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Eucharist for a Sinless Mankind

by Bertil Falk

“Requiem for an Android”
appeared in issues
248 and 249.
Biography and
Chapter 1: The Bureau of Salvation

part 1 of 3; section 3 of 3

Table of Contents

Mother Saulcerite of the planet Bavaria is now a Cardinal and head of the Bureau of Salvation. She is well regarded and may become Pope. However, a new test awaits her: Brother Urbanus Collectus is assigned to aid her in the investigation of a newly discovered species near Betelgeuse. The species is sentient but has not tasted of the fruit of the Tree of Knowledge of Good and Evil.

Afterwards, the cardinal brought her new colleague to McChurch, the fast Lord’s Food restaurant strategically placed in one corner of the only square inside the Monastery Town. The place was absolutely packed, and the guests had to stand in line. Mother Saulcerite lined up on the slow fast food queue while Urbanus Collectus looked for an unoccupied table.

Priests from different sects attended behind the desk. A Lutheran of the Order of Laestadianism read the words of institution and then pushed the tray with the burgers and the coca wine across the desk to Saulcerite. All the while, the ringing of bells announced that the miracle had happened: “burgers” became corpus and the coca bled.

Cardinal Saulcerite took her tray and plowed her way through the crowd of nuns and lay workers. They turned aside when they saw her resolute triangles, which almost blasted a way to the spot in the universe where Urbanus Collectus had swiped a table under the very noses of two almost immaterial Gutta nuns. They seemed to have some less than spiritual but nevertheless very well chosen biblical quotations on the tips of their partly transparent tongues.

“What kind of problem with that mankind has made Mervil Tojas so upset that I’ve been saddled with you,” Mother Saulcerite said and added “Corpus Christi. For me given,” whereupon she took a bite of the burger.

“This species seems to be... I don’t know how to express this... immoral...” He broke off.

“So what?” the cardinal said. “Original sin is a universal quality, a hereditary characteristic, and immorality is a function of that fact. Ever since the day when the serpent caused Eve and Eve caused Adam to eat from the tree of knowledge, sin has...”

”I know all that,” Urbanus Collectus said and his respect for the solid Cardinal yielded to pure irritation. “It’s not at all as Mother Saulcerite thinks. It’s in a sense the opposite way around. The immorality of the mankind we’re talking about is that it seems as if they have not tasted the fruit of the tree of knowledge.”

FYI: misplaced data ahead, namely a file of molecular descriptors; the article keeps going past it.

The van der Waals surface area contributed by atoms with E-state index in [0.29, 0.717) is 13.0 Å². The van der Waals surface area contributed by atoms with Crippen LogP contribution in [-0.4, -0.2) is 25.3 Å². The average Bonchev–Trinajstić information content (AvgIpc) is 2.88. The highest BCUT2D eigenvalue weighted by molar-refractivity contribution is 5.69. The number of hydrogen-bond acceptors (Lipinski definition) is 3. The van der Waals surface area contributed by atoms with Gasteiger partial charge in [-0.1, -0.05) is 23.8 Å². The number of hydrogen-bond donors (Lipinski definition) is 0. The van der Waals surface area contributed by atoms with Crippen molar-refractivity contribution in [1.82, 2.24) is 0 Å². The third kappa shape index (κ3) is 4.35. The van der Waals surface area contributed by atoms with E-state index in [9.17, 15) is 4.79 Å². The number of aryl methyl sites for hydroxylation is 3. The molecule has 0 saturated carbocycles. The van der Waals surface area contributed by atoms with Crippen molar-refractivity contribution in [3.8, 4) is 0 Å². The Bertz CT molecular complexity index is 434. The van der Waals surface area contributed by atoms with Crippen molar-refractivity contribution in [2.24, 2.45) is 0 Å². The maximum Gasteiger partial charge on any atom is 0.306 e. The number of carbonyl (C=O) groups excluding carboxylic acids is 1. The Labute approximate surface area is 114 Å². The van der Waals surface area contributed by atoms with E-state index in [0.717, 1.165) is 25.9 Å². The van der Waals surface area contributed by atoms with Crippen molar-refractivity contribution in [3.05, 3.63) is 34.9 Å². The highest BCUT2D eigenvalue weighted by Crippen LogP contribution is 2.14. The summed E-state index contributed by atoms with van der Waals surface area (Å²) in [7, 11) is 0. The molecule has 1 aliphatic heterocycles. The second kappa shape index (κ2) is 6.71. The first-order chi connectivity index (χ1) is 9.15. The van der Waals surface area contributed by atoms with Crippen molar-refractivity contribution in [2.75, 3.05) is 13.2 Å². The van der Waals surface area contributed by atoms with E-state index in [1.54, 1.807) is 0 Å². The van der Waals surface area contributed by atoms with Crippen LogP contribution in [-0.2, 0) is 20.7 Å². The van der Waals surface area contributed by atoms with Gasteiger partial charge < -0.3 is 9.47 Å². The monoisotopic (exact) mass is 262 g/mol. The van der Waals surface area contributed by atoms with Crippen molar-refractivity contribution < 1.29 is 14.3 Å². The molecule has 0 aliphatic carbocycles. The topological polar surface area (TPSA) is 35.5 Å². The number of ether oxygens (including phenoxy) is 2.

“You mean that we’ve stumbled upon a mankind where the Fall of Man has not yet happened?”

“Something like that, yes,” the priest eagerly said. “We’ve never before come across anything like this. Up to now, all the mankinds we’ve run across in the universe have led a wild life, haven’t they? Not only Earth should be called Sodom, and not only Bavaria should be called Gomorrah.”

Cardinal Saulcerite ignored the allusion to the planet where she had reaped her first laurels in the service of the Church. ”For you given,” she said holding out a cup of pasemite. Urbanus Collectus leaned forward and took a swig. Whereupon he repeated the words of institution and let Mother Saulcerite have a gulp.

“One should never say never,” Mother Saulcerite hissed. “There is actually an interesting case in our annals. It happened long ago, but is described in our records and a few papers have been written about it.”

“A species without the Fall of Man?”

“Not exactly, but almost. A missionary vehicle touched down on one of the planets newly discovered by the Federation in the constellation of the Lyre — as seen from the Vatican, of course. The missionaries came down in a wonderful jungle with all kinds of friendly wild animals and happened to arrive at the very moment when a serpent-like phenomenon handed a giant fruit to a naked, three-footed and one-armed being of a kind that seemed to be female.

“This woman-like being let a male-like being taste the giant fruit. There they were standing, eating. All of a sudden they stared at each other and were shocked. They disappeared but returned later, now with some parts of their bodies covered with leaves — figs did not exist on this planet, so it must have been some other kind of leaves.